Dr Steve Joy
We are delighted to relaunch the Early Career Blog – with new articles and a team of new contributors!
The blog has been viewed 69,002 times by readers from five continents in the space of just 4½ years. But until now, it has always had just the one author, which means, apart from anything else, that my extended spells out of the country have led to several periods of total inactivity. From today, that’s set to change: the blog is being relaunched by a team of contributors from the universities of Cambridge and Oxford – and I’ll still be here too, contributing the odd post. The team is made up of careers advisers and researcher development professionals, all experts. In fact, if you tot up our combined experience of advising PhD students and postdocs, it exceeds 45 years, so we have a decent evidence base to work from.
As we make this exciting transition, I hope you’ll indulge me if I take a moment to reflect on how the blog came about, and what its ambitions are for the future.
When I started the blog, back in the summer of 2013, the motivation was twofold. First, I wanted to capture the common conversations I was having with early career academics: their most frequently asked questions about academic applications and career development, and the corresponding advice that I found most reliable. Much of what I wrote was based on hundreds of hours of one-to-one work with researchers at Cambridge, buttressed and bolstered all the while by generously given, informal guidance from colleagues at other universities. My sense was that if I could present the best of this advice to people before they came in for their careers appointments, it would allow us to make better use of time.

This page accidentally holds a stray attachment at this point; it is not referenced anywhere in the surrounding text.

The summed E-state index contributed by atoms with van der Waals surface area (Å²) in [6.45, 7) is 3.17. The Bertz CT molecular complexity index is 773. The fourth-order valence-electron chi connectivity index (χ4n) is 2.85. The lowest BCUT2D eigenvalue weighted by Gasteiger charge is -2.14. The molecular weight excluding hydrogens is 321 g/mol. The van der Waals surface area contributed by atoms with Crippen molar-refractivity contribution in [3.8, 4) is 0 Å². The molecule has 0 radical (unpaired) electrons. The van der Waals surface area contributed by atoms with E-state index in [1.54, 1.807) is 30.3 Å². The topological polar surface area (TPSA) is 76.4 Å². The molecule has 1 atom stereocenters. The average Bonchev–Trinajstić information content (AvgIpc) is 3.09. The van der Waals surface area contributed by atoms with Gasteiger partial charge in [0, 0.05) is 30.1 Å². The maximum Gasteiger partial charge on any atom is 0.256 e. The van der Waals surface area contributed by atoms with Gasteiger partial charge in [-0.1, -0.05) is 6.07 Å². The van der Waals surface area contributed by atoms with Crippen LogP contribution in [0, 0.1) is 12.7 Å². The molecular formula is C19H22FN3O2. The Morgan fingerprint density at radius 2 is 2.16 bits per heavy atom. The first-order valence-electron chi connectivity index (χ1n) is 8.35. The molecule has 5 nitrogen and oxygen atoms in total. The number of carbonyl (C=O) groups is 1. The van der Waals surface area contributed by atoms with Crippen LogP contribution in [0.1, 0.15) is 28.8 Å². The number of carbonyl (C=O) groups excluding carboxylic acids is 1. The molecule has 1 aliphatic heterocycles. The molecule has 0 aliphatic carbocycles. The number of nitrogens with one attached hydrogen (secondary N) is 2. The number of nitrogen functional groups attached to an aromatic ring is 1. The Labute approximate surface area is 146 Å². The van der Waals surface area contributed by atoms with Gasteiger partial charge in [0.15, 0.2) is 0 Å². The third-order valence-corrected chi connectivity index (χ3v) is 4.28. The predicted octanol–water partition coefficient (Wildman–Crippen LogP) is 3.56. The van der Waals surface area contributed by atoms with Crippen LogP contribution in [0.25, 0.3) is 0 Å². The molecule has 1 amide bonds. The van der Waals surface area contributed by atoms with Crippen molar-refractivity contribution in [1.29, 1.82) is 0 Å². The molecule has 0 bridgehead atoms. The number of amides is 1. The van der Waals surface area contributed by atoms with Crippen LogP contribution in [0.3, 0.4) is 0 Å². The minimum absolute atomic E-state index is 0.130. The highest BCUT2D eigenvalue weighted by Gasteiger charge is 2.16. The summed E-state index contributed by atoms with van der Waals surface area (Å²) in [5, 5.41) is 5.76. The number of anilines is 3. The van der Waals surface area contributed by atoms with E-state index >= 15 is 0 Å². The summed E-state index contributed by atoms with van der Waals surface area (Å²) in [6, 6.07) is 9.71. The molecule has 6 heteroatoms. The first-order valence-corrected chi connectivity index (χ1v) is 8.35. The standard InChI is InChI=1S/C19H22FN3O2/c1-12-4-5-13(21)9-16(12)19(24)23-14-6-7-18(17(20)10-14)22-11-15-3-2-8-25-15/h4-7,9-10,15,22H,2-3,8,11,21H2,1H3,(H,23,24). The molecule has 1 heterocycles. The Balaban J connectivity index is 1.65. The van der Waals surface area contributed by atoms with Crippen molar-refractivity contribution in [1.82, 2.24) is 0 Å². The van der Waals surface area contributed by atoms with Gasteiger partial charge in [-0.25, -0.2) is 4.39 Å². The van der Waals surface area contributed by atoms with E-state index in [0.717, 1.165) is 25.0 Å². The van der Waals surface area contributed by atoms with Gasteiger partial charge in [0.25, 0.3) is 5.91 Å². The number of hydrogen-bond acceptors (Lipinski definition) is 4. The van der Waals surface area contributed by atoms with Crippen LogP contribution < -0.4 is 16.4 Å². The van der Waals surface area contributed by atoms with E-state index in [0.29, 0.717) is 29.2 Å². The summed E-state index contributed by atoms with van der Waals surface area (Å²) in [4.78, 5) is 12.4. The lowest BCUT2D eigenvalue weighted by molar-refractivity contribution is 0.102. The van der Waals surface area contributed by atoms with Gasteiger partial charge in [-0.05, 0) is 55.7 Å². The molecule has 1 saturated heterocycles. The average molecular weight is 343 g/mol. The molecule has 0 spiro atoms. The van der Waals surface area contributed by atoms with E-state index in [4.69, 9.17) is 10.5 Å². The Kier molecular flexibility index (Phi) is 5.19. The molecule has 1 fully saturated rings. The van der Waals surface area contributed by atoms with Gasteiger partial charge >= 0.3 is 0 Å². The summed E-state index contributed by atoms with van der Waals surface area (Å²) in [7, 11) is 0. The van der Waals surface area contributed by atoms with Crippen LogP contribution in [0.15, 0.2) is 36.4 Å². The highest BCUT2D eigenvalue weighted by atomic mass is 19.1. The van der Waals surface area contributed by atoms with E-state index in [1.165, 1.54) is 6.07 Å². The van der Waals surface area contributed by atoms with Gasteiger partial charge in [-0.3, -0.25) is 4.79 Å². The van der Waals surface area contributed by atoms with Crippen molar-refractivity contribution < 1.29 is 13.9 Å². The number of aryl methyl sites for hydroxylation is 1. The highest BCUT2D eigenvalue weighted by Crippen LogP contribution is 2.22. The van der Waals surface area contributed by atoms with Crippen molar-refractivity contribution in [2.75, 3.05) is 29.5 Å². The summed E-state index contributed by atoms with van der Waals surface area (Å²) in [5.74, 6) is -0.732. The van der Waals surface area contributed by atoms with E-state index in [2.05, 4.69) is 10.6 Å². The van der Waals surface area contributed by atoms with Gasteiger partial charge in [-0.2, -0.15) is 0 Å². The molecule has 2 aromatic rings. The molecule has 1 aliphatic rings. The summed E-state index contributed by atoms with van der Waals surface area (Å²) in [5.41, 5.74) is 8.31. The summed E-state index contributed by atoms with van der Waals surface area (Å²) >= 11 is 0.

The second motivation was broader. If I was having these conversations over and again, then others must surely have been having them, too. As time went on, and I fielded queries from blog readers and met many more researchers at conferences, it became clear that these conversations were happening across the board. But the truth is, it’s not realistic for all universities to offer bespoke careers advice for early career academics, and not everyone who might benefit from such advice can access it easily. Of the generic advice to be found in career manuals and on recruitment websites, much is often woefully unsuitable for the academic job hunt. What the blog was always intended to be, therefore, was an open-access resource for any early career academic who wanted to read it – whatever their subject or career stage, wherever they were reading.
Looking to the future, as I hand over the curation of the blog to a broad team of expert colleagues, it seems to me that those remain the two core ambitions: capture the advice that we trust the most based on our work with real-life researchers, and share that advice as widely as possible.
In the coming months, the first of the new raft of articles will be published on topics such as non-academic employers' perspectives on researchers; a series on resilience; and planning an academic career. And you can suggest topics for future posts that you would like to see – just tweet @EarlyCareerBlog.
We hope you continue to find the blog valuable. Thanks for reading!